Susan Stokes is the model of a Richmond Public Schools principal on the last day of school. In her office she tries to appear relaxed while attempting to shake off the sometimes heavy mantle of authority she's worn since September. She clutches her black walkie-talkie instinctively, resisting the ever-present urge to call out orders.
Her large wood desk is covered in stacks of last-minute paperwork. She's dressed way down — appropriate to joining with kids for field-day games — in a baggy white T-shirt emblazoned in gold cursive script with “The Choice,” the school district's recently adopted $50,000 marketing slogan meant to draw parents back to the district.
One choice in particular, Stokes says, has been paying big dividends at her Overby-Sheppard Elementary School: a new behavior-rewards program introduced two years ago that eschews the city school system's zero-tolerance disciplinary policy. The program, which establishes a reward system for good behavior to stave off discipline problems before they start, is still in its early stages, but the results are promising.
In a school system that handed out 21,000 suspensions in the 2007-2008 school year, Overby-Sheppard is an underachiever. It suspended 74 pupils. This year, the school handed out fewer than a dozen suspensions.
“I think it's been awesome, awesome, awesome for Overby-Sheppard,” Stokes says. “I think it could be awesome for a lot of different schools.”
Effective schoolwide discipline is a broad label for an educational theory gaining national acceptance as a replacement for prevailing zero-tolerance policies. At its heart the theory is about choices — encouraging pupils, parents, teachers, administrators, even school custodians, to think before making choices each day.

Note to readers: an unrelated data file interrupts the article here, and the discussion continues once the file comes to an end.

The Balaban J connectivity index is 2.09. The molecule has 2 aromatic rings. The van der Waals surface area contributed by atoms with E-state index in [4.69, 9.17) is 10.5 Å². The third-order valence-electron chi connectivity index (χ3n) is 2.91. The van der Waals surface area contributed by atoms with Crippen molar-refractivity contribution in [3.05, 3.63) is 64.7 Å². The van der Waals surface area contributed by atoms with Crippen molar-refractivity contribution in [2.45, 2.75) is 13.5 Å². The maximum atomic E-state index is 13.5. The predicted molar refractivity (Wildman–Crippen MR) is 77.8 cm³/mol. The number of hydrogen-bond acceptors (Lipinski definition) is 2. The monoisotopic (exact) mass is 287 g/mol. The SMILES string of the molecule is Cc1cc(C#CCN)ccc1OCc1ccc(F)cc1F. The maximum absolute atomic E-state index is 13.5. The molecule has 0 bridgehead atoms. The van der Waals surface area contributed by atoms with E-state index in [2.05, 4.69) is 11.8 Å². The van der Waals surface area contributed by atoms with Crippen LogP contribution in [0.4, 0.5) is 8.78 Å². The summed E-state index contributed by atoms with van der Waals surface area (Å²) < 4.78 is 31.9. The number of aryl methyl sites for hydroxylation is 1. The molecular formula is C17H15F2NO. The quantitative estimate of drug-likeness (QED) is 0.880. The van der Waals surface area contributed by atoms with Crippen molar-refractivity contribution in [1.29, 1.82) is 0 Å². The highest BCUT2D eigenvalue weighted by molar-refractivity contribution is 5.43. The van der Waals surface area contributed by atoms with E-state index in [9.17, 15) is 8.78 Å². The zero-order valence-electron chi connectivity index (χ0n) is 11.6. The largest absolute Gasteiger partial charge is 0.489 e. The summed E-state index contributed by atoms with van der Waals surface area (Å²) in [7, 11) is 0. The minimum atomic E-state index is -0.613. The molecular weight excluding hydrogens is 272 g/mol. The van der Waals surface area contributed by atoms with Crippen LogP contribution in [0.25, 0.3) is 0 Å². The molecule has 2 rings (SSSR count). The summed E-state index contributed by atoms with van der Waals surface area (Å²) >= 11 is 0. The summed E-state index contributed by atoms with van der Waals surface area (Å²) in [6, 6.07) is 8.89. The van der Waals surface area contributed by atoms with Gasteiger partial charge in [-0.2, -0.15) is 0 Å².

“The decrease in our discipline infractions is — the days of sitting here with children suspending them are over,” Stokes says.
Overby-Sheppard's pilot program — also implemented at three other city schools — is a major departure from past practice in the Richmond Public Schools.
Zero-tolerance education policies came into favor about a decade ago, a reaction to nationally publicized instances of school violence. Instituted to deal with violent infractions, such as bringing weapons to school or fighting, the policy's use has slowly expanded to include lesser infractions, such as talking back to teachers.
The new policy represents a swinging back of the pendulum, a reaction both locally and nationally to what critics of zero-tolerance policies say are sometimes-draconian methods of handling kids.
To the casual observer, the new policy looks more like a game than a disciplinary tool. Teachers, administrators and school staff wear pouches around their necks filled with colored slips of paper. The Soar Bucks — akin to Monopoly money — provide the basis for a system that relies on good old-fashioned child psychology.
Want a bad-behaving child to change? Reward the well-behaving child next to him, the theory goes, showering that child in praise and fake money that can then be used to buy real rewards like toys or tickets to attend fun school functions.Aÿ